The story of one of the most inspiring icons in the video game developing history.
A long time ago (not so long actually, in the 50's) when computers were big as buildings and cost millions, the "newborn" computer science industry required discipline, and it wasn't intuitive at all. The field was filled with electrical engineers because there weren't other ways to communicate with computers other than flipping switches.
Most of these engineers were women, such as Grace Hopper, who invented COBOL, one of the first programming language, which is still used nowadays.
At that time, applications for those machines were limited to military and finance, but in the late 60's, they started to become cheaper, faster, and smaller. Companies began buying them to do accounting, and they were hiring anyone who could work on them, even people without a formal degree, shifting rapidly the industry into a "male-dominated" field.
Let us introduce you to the protagonist of our story, Carol Shaw.
Since childhood, she developed a great interest in computer science following the steps of her father, a graduated mechanical engineer. She then decided to pursue a career in engineering, and when she graduated in the late 70's, the video game industry was blossoming.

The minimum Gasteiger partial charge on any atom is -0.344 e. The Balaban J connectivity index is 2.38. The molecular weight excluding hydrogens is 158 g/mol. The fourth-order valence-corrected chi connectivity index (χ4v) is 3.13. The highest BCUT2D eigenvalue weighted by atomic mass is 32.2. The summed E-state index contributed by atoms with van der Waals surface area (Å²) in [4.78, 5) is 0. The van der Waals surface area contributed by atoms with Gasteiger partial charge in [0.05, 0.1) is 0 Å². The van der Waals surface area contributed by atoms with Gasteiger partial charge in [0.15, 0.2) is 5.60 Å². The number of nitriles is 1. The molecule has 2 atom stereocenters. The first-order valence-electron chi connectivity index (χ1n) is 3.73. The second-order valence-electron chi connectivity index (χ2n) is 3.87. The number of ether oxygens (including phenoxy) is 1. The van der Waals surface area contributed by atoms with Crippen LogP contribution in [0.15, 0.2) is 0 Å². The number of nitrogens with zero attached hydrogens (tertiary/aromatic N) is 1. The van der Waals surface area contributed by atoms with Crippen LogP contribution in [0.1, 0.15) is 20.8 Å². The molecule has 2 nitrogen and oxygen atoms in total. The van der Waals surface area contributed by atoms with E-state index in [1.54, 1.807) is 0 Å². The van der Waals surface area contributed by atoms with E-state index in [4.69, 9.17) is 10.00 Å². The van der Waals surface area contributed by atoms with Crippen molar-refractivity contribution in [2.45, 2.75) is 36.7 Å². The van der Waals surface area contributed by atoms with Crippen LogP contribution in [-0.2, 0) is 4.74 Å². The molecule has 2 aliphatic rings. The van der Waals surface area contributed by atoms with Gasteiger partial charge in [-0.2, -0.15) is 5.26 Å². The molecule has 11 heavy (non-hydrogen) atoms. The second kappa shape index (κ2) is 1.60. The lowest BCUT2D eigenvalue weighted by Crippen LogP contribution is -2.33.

Carol joined Atari in 1978 and was the first female programmer in the company. On the Atari 2600 console, she made four original games such as "3D Tic-Tac-Toe" and the console version of "Super Breakout", one of the most famous arcade games ever.
Defined by many of her peers as the "best programmer" in the company, she also helped to port the BASIC language to the Atari 2600. At that time, Atari had a bad reputation as they didn't feature any game developers in their games. Carol didn't agree with the lack of acknowledgement, and in 1982 she decided to join Activision, where she created the famous "River Raid" which sold over a million cartridges and became a hit. "The first woman to get her name on a games box” and one of the very few women in the gaming industry, Carol's example was soon followed by other women, such as Dona Bailey and Carla Meninsky, who also worked at Atari in the late '70s.
"River Raid" was also ported to other consoles and home computers and was so successful that allow her to retire at just 35, in 1990.
Today she's an inspirational icon for all female video game developers because of her incredible success.
In an interesting interview with "Vintage Computing and Gaming", she says:
"What advice would you give to women, to encourage them to consider a career in gaming development and IT?
CS: If that’s something they like doing, they should go ahead and do it. And not let people tell them that they can’t do it. The main thing is find something that you like doing and are interested in.
Did you keep up with the video game industry through the years after you left Activision? Have you played any video games since then?
CS: I really got into SimCity. That was a while ago."
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